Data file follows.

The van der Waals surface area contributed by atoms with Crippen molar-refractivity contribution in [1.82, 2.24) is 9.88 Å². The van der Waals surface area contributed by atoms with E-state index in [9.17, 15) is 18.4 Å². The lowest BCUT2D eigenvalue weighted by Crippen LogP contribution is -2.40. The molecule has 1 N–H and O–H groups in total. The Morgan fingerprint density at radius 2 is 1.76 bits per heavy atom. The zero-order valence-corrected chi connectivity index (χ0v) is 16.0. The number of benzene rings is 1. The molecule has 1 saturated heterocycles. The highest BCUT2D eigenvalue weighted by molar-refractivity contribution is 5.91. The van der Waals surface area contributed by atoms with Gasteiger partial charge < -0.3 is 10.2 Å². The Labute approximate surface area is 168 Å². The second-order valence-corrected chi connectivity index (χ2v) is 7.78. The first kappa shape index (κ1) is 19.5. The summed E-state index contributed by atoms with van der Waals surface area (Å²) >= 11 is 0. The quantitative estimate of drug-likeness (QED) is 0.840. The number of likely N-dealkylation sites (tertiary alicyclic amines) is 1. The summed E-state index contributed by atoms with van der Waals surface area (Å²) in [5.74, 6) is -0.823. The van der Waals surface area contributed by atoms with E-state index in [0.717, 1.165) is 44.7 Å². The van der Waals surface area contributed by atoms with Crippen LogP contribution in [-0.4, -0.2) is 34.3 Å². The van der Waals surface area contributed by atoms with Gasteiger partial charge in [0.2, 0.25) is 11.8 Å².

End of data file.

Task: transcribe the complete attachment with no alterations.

The van der Waals surface area contributed by atoms with Crippen molar-refractivity contribution in [1.82, 2.24) is 9.88 Å². The van der Waals surface area contributed by atoms with E-state index in [9.17, 15) is 18.4 Å². The lowest BCUT2D eigenvalue weighted by Crippen LogP contribution is -2.40. The molecule has 1 N–H and O–H groups in total. The Morgan fingerprint density at radius 2 is 1.76 bits per heavy atom. The zero-order valence-corrected chi connectivity index (χ0v) is 16.0. The number of benzene rings is 1. The molecule has 1 saturated heterocycles. The highest BCUT2D eigenvalue weighted by molar-refractivity contribution is 5.91. The van der Waals surface area contributed by atoms with Gasteiger partial charge < -0.3 is 10.2 Å². The Labute approximate surface area is 168 Å². The second-order valence-corrected chi connectivity index (χ2v) is 7.78. The first kappa shape index (κ1) is 19.5. The summed E-state index contributed by atoms with van der Waals surface area (Å²) >= 11 is 0. The quantitative estimate of drug-likeness (QED) is 0.840. The number of likely N-dealkylation sites (tertiary alicyclic amines) is 1. The summed E-state index contributed by atoms with van der Waals surface area (Å²) in [5.74, 6) is -0.823. The van der Waals surface area contributed by atoms with E-state index in [0.717, 1.165) is 44.7 Å². The van der Waals surface area contributed by atoms with Crippen LogP contribution in [-0.4, -0.2) is 34.3 Å². The van der Waals surface area contributed by atoms with Gasteiger partial charge in [0.2, 0.25) is 11.8 Å².